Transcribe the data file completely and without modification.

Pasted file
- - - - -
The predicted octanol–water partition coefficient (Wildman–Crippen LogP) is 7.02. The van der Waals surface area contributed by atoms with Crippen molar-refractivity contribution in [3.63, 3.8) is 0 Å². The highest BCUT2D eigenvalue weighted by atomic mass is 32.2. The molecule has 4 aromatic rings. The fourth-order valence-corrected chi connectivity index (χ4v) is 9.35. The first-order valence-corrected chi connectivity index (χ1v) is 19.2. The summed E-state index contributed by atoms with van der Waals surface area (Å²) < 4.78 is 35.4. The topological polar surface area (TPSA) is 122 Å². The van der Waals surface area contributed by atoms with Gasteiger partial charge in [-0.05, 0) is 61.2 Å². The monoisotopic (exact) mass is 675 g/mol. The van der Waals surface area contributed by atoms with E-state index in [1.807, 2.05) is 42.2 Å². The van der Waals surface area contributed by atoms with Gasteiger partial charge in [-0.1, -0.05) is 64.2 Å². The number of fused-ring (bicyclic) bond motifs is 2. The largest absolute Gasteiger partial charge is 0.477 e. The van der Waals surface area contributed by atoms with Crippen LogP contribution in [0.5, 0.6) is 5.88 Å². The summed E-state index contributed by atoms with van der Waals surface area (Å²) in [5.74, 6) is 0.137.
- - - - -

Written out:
The predicted octanol–water partition coefficient (Wildman–Crippen LogP) is 7.02. The van der Waals surface area contributed by atoms with Crippen molar-refractivity contribution in [3.63, 3.8) is 0 Å². The highest BCUT2D eigenvalue weighted by atomic mass is 32.2. The molecule has 4 aromatic rings. The fourth-order valence-corrected chi connectivity index (χ4v) is 9.35. The first-order valence-corrected chi connectivity index (χ1v) is 19.2. The summed E-state index contributed by atoms with van der Waals surface area (Å²) < 4.78 is 35.4. The topological polar surface area (TPSA) is 122 Å². The van der Waals surface area contributed by atoms with Gasteiger partial charge in [-0.05, 0) is 61.2 Å². The monoisotopic (exact) mass is 675 g/mol. The van der Waals surface area contributed by atoms with E-state index in [1.807, 2.05) is 42.2 Å². The van der Waals surface area contributed by atoms with Gasteiger partial charge in [-0.1, -0.05) is 64.2 Å². The number of fused-ring (bicyclic) bond motifs is 2. The largest absolute Gasteiger partial charge is 0.477 e. The van der Waals surface area contributed by atoms with Crippen LogP contribution in [0.5, 0.6) is 5.88 Å². The summed E-state index contributed by atoms with van der Waals surface area (Å²) in [5.74, 6) is 0.137.